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Vanya on 42nd Street


‘…Mamet and Malle’s fresh take is a good example of how sweetly a classic text can sing when done with genuine care, attention and sensitivity…’

That’s 42nd and 8th, to be precise. Louis Malle’s spry and witty adaptation of Chekhov’s chestnut Uncle Vanya was filmed in the then-derelict New Amsterdam Theatre on Broadway. That theatre has been restored, and is currently platforming the musical version of Disney’s Aladdin, which puts a fresh spin on this 1992 film, which seeks cultural analogues within the past while David Mamet’s script is reworking the Russian’s prose for the 1990’s. Vanya on 42nd Street has one of the great openings; we see modern crowds in and around New York’s Times Square, and zero in on our performers, stepping out of cars, sharing fast food, chatting away before the rhythm of the conversation somehow segues into Chekhov’s dialogue, skilfully reworked by Mamet, whose grip of the vernacular is beyond question. We’re looking at a rehearsal of the play, in modern clothes, yet the antique nature of the dilapidated theatre provides a pertinent, apposite background.

‘ It’s perfect weather for suicide’ proclaims Vanya (Wallace Shawn), and it’s up to us to use our imagination to visualise that ‘forests embellish the land’ Translation can be tricky, but Mamet’s strict sense of purpose provides luminous results; we get to know the various characters gathered in a rural estate, and understand the tensions between them as things change, and it’s easy to agree with Vanya’s line ‘this is not a happy home.’ as the modern world threatens to overturn the atrophied applecart of their everyday domestic lives. Like Mike Figgis’s underrated version of Strindberg’s Miss Julie, somehow making the focus more intense than theatre works for a potentially dusty text.

Vanya on 42nd Street was an unexpected art-house hit back in the day, with a family cast to die for, and help dispell any rust. There’s an early role for Julianne Moore as Yelena providing an exploitable commercial asset for marketing purposes; she’s great here, but Brooke Smith is every bit as good as Sonya. And there’s a pop-culture pleasure in seeing George Gaynes ideally cast as patriarchal lynchpin Prof. Serebryakov; his stern presence can’t help but be undercut by his role as Commander Lassard in the Police Academy movies, an exposure that must have been a blessing and a curse to the stalwart Broadway actor.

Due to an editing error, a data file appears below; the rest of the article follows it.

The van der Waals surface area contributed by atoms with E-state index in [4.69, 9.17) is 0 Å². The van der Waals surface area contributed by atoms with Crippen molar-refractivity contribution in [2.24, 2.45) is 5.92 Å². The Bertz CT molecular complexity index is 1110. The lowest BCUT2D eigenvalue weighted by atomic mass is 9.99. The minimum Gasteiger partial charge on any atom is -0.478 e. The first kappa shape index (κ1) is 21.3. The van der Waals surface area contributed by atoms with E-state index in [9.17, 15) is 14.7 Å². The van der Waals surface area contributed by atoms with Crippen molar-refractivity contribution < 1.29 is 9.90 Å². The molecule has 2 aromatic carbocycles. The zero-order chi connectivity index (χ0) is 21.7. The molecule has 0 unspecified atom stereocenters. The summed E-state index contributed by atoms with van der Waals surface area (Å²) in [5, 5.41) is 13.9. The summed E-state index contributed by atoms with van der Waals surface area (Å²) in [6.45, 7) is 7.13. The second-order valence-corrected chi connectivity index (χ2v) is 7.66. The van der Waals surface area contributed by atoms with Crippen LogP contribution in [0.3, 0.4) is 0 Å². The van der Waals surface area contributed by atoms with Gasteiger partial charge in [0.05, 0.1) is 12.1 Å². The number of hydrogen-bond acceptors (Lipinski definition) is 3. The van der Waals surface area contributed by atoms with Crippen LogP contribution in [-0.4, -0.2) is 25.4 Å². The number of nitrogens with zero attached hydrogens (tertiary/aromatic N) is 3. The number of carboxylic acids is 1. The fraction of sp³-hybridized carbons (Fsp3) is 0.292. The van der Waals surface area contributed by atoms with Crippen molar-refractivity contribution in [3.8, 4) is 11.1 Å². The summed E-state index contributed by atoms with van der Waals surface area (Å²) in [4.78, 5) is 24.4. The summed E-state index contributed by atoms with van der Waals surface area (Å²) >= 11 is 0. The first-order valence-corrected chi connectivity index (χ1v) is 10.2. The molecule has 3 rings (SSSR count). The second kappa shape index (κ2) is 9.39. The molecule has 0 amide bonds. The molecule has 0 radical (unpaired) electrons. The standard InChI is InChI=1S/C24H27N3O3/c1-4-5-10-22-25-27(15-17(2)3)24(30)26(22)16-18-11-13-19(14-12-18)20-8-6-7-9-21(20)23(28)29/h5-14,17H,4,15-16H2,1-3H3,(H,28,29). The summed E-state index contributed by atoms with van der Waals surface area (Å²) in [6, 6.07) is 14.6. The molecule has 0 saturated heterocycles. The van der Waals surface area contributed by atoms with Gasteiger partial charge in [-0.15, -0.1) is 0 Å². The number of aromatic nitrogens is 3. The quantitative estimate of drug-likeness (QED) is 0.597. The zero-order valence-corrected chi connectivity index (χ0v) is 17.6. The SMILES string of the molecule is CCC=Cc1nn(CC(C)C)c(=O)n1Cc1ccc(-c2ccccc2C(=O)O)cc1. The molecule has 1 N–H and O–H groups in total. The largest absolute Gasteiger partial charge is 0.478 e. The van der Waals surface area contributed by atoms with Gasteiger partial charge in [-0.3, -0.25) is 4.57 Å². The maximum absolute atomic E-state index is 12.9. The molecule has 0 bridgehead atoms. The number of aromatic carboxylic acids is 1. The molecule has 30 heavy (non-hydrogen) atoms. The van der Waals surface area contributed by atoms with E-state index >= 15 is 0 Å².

‘I could have been the new Dostoyevsky,’ moans Vanya as his plans fall in ribbons; fortunately Mamet’s juices are clearly pumping as he manages the difficult trick of making Chekhov’s text play cinematically, with Malle favouring intense close-ups, and even an informal break where we can see the cast grab some nosebag and chatter. ‘All we can do is live …we will live submissively,’ is the takeaway, and while cinema hasn’t been a happy hunting ground for adaptations, Mamet and Malle’s fresh take is a good example of how sweetly a classic text can sing when done with genuine care, attention and sensitivity.


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  1. Wasn’t aware of this though I’ve seen most of Malle’s films and have a couple of box sets. Not sure Checkov needs much reworking even by someone as talented as Mamet. Mamet is so distinctive I’d worry he would smother the other writer.

  2. Does Moore find Checkhov’s gun and use it on Uncle Vanya? Because if you find a Checkhov’s gun, you know the rule, you have to use it.

  3. I was walking through Times Square in 1994. I wonder if I wandered into any of the shots.

    I’d forgotten about this and went to put a request in for it at the library but they don’t have it. Which seemed a little strange.

    • Why is that strange?

      Yes, I could see you clearly in the opening scenes, breathtaking.

      • The library usually has stuff like that covered.

        I hope I wasn’t wearing my shiny silver pants. Though I did get a lot of compliments on them back in the day.

        • No, but those leather chaps are quite something. The feather boa adds a certain something.

          First time I saw this was on a VHS rented from a Montague Street video shop in Brooklyn Heights. Thought it was the best Chekhov I’d seen, and probably still is. Should be something seen in public libraries; I rewatched it on You Tube.

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